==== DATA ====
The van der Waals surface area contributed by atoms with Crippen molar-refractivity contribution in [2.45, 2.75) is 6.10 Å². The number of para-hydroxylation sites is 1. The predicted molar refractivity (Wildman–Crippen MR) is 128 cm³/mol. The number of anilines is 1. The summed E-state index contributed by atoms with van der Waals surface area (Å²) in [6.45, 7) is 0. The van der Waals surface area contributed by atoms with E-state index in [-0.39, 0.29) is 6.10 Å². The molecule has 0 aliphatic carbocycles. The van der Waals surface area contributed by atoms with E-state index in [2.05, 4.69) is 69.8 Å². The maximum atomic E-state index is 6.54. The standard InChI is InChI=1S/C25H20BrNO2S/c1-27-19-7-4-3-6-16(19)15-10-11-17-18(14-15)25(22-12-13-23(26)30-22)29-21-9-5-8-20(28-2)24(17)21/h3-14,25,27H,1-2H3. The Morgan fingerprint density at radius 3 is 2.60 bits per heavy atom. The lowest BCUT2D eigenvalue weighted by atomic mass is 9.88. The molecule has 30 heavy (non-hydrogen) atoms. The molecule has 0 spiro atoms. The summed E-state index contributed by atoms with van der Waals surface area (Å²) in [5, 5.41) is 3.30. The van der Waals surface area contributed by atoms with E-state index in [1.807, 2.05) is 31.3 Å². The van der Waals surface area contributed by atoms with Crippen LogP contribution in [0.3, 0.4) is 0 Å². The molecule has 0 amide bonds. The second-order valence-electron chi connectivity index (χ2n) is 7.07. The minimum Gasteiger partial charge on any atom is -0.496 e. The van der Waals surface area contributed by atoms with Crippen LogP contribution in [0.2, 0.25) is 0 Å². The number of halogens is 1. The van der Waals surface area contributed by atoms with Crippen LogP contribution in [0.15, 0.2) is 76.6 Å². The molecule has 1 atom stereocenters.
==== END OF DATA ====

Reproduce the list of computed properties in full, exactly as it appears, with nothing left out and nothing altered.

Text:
The van der Waals surface area contributed by atoms with Crippen molar-refractivity contribution in [2.45, 2.75) is 6.10 Å². The number of para-hydroxylation sites is 1. The predicted molar refractivity (Wildman–Crippen MR) is 128 cm³/mol. The number of anilines is 1. The summed E-state index contributed by atoms with van der Waals surface area (Å²) in [6.45, 7) is 0. The van der Waals surface area contributed by atoms with E-state index in [-0.39, 0.29) is 6.10 Å². The molecule has 0 aliphatic carbocycles. The van der Waals surface area contributed by atoms with E-state index in [2.05, 4.69) is 69.8 Å². The maximum atomic E-state index is 6.54. The standard InChI is InChI=1S/C25H20BrNO2S/c1-27-19-7-4-3-6-16(19)15-10-11-17-18(14-15)25(22-12-13-23(26)30-22)29-21-9-5-8-20(28-2)24(17)21/h3-14,25,27H,1-2H3. The Morgan fingerprint density at radius 3 is 2.60 bits per heavy atom. The lowest BCUT2D eigenvalue weighted by atomic mass is 9.88. The molecule has 30 heavy (non-hydrogen) atoms. The molecule has 0 spiro atoms. The summed E-state index contributed by atoms with van der Waals surface area (Å²) in [5, 5.41) is 3.30. The van der Waals surface area contributed by atoms with E-state index in [1.807, 2.05) is 31.3 Å². The van der Waals surface area contributed by atoms with Crippen LogP contribution in [0.3, 0.4) is 0 Å². The molecule has 0 amide bonds. The second-order valence-electron chi connectivity index (χ2n) is 7.07. The minimum Gasteiger partial charge on any atom is -0.496 e. The van der Waals surface area contributed by atoms with Crippen LogP contribution in [0.2, 0.25) is 0 Å². The number of halogens is 1. The van der Waals surface area contributed by atoms with Crippen LogP contribution in [0.15, 0.2) is 76.6 Å². The molecule has 1 atom stereocenters.